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Explain why the Provisional Government (PG) in Russia lasted only 8 months from February/March 1917 to October/November 1917

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Introduction

Explain why the Provisional Government (PG) in Russia lasted only 8 months from February/March 1917 to October/November 1917. The PG was set up by the Duma and it would run Russia until the open elections had decided on a new Government. Russia was now a republic. From July onwards, Kerensky was the Priminister of Russia and was moderate/not extremist and didn't want lots of reforms quickly. Revolutions started to spread in the provinces, soviets and workers union were set up, especially in Petrograd. There were 40 Bolsheviks (communists) in the Petrograd soviet. Peasants started to cease land in the countryside, in some peasant communities, peasant unions and committees were set up. Lots of soldiers (thousands) were deserted at the front line as there was no discipline anymore and soldiers were getting desperate. The PG only lasted 8 months because the PG had a lot of weaknesses. Initially the PG didn't face opposition and it was popular as it gave people rights; freedom of speech, form unions and the right to strike. ...read more.

Middle

The issue of land made the PG extremely unpopular; as they rejected the idea of peasants owning the land they worked on until a permanent elected government is elected. Except the PG were delaying a government and this infuriated the peasants. Peasants refused to wait and took the land anyway. The PG didn't introduce enough reforms and so were seen as too moderate and too few. To most historians, the fact that the PG didn't pull Russia out of the War was the reason why they were so unpopular. Kerensky believed that the Germans would demand very strict rules/terms in the Peace Treaty if they pulled out of the War. This decision was hugely unpopular with both the Army and the people. Russian army were de-moralised and the Russian people were still living in poverty. The return of the Bolshevik leaders was a great disadvantage to the PG. On 16th April 1917, Lenin arrived back in Petrograd after being in exile. He soon published the 'April Theses' telling people what he and the Bolsheviks wanted to do in Russia. ...read more.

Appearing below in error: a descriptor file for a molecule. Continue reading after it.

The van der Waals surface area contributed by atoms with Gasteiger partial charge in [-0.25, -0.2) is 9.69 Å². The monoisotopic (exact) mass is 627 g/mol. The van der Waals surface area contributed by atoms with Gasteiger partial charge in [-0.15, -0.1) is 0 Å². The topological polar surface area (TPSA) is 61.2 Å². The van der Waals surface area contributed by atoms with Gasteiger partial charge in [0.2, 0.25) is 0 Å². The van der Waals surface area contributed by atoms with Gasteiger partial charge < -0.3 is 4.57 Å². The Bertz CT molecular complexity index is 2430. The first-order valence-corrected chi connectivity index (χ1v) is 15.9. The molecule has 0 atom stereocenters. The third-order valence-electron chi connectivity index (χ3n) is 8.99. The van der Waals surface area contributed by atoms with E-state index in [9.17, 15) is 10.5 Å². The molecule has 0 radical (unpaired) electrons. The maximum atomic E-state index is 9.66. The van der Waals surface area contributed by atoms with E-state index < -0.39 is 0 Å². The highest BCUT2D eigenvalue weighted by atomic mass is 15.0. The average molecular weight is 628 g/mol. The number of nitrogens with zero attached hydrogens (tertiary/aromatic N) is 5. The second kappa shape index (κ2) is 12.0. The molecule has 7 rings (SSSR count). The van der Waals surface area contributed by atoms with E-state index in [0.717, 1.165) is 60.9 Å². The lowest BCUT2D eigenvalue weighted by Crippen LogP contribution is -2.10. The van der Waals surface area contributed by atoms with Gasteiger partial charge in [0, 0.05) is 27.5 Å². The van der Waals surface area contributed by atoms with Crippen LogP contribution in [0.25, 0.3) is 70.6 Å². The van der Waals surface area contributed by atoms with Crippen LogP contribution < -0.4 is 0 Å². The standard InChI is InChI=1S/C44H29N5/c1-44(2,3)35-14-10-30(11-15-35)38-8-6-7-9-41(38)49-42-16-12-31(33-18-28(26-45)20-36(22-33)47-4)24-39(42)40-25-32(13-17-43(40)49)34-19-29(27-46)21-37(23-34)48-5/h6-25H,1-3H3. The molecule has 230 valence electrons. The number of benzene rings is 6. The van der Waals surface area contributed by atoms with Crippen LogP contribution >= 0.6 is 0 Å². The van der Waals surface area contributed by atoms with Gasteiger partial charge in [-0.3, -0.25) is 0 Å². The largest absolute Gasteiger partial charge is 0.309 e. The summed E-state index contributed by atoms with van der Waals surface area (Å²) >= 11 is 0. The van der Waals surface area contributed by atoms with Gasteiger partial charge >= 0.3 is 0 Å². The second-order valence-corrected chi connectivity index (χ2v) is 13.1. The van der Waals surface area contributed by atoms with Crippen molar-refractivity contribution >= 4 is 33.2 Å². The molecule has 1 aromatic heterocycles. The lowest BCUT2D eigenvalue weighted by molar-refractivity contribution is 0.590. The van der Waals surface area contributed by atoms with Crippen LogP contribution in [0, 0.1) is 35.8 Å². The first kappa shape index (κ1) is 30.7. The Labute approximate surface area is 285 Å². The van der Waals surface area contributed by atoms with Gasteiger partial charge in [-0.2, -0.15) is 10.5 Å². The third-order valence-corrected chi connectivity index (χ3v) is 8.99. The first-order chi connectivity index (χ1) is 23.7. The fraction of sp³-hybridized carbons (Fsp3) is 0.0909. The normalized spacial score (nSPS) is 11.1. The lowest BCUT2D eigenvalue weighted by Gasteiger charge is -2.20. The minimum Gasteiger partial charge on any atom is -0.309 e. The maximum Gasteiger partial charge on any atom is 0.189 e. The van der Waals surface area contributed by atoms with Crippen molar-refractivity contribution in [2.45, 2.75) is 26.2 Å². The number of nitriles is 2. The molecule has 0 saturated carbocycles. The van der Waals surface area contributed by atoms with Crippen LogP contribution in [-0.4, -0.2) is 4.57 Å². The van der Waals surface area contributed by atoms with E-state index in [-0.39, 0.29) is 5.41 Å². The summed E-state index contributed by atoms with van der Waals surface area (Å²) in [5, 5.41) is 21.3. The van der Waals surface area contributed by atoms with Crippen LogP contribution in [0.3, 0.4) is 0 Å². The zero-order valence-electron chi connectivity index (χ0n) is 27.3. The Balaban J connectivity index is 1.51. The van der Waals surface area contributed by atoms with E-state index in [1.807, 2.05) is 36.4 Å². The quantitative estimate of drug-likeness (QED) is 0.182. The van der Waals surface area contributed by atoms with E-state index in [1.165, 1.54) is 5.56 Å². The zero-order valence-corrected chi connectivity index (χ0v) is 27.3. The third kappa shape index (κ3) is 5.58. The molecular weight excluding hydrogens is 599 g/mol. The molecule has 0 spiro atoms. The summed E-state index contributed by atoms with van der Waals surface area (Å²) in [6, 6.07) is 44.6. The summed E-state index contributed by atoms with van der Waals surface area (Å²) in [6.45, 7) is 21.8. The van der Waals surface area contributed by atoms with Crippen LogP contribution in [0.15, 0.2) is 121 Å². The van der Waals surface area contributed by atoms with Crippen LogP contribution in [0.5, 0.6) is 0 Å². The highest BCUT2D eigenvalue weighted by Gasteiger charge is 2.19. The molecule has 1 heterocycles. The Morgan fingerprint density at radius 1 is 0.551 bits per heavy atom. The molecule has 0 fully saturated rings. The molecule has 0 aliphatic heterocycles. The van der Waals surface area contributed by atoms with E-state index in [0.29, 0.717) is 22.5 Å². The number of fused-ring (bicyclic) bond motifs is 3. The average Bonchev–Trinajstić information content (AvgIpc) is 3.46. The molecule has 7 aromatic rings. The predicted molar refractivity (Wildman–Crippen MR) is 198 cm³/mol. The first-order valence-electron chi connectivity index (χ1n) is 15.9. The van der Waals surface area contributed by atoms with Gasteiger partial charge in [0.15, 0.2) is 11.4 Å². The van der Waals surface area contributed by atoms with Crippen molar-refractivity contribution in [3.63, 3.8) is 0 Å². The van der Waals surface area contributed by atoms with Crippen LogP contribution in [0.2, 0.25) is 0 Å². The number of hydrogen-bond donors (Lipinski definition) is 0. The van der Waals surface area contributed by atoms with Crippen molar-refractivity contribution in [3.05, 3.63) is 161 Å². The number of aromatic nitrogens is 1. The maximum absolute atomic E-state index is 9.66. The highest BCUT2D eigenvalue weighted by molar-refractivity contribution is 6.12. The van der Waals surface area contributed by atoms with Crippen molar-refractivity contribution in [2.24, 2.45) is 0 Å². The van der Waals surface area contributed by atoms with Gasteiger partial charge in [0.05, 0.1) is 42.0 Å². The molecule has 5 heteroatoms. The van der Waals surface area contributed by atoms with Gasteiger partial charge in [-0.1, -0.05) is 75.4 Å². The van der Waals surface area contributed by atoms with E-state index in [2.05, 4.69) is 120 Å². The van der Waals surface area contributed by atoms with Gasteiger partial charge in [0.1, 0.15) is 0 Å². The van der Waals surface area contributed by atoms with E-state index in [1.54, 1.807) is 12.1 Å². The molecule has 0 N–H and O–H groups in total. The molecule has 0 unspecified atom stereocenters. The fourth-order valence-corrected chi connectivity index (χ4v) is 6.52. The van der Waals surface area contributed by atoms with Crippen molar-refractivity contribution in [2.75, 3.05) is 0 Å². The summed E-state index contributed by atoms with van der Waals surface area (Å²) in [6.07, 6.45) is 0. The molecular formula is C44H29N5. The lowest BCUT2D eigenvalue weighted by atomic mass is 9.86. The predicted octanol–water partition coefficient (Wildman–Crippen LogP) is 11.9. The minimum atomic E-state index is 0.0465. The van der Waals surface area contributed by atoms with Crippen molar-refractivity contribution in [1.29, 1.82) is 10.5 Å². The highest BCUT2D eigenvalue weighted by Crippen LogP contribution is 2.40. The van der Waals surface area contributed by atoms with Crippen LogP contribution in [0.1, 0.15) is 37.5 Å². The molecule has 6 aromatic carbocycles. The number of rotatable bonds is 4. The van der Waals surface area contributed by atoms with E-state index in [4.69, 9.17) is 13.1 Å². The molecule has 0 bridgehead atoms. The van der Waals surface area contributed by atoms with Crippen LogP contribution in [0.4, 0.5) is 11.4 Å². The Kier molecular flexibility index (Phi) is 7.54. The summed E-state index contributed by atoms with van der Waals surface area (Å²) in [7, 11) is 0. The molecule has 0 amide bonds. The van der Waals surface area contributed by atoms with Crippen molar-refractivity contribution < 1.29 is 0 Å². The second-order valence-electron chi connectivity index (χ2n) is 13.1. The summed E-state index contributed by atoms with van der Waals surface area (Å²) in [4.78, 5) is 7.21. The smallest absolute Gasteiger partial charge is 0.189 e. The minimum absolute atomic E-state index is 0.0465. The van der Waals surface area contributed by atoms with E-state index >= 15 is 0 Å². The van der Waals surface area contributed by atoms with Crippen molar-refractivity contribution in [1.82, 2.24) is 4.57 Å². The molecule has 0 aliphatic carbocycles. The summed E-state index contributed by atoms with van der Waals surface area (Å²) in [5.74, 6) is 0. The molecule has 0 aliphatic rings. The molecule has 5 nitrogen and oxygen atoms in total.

Conclusion

Lenin judged to perfection the moment of maximum hostility towards Kerensky and the Provisional Government. The Bolsheviks knew exactly what they wanted, they were well disciplined and much better organised than all the other political groups. The revolution was quite a small scale affair. On 5th November, Trotsky announced the start of hostilities. Kerensky tried to take preventative measures e.g. closing down newspaper offices. On the night of 6 - 7th November, Red Guards took up key positions in Petrograd (post office, station, bridges, printers, waterworks etc. The Cruiser 'Aurora' was under Bolshevik control and it sailed up the River Neva and positioned itself facing the Winter Palace. Telephone links to the Winter Palace were cut off. The PG had no contact with the outside world. On 7th November, Kerensky left Petrograd, unopposed, hoping to gain the support of the front line. The Bolsheviks continued to take control of the city. By mid-afternoon only the Winter Palace wasn't in their hands. The Aurora fired a shell in the direction of the Winter Palace; this was a signal for the Red Guards to attack it. They attacked and came across little opposition. The PG surrendered without a struggle. ?? ?? ?? ?? Katy Penston ...read more.

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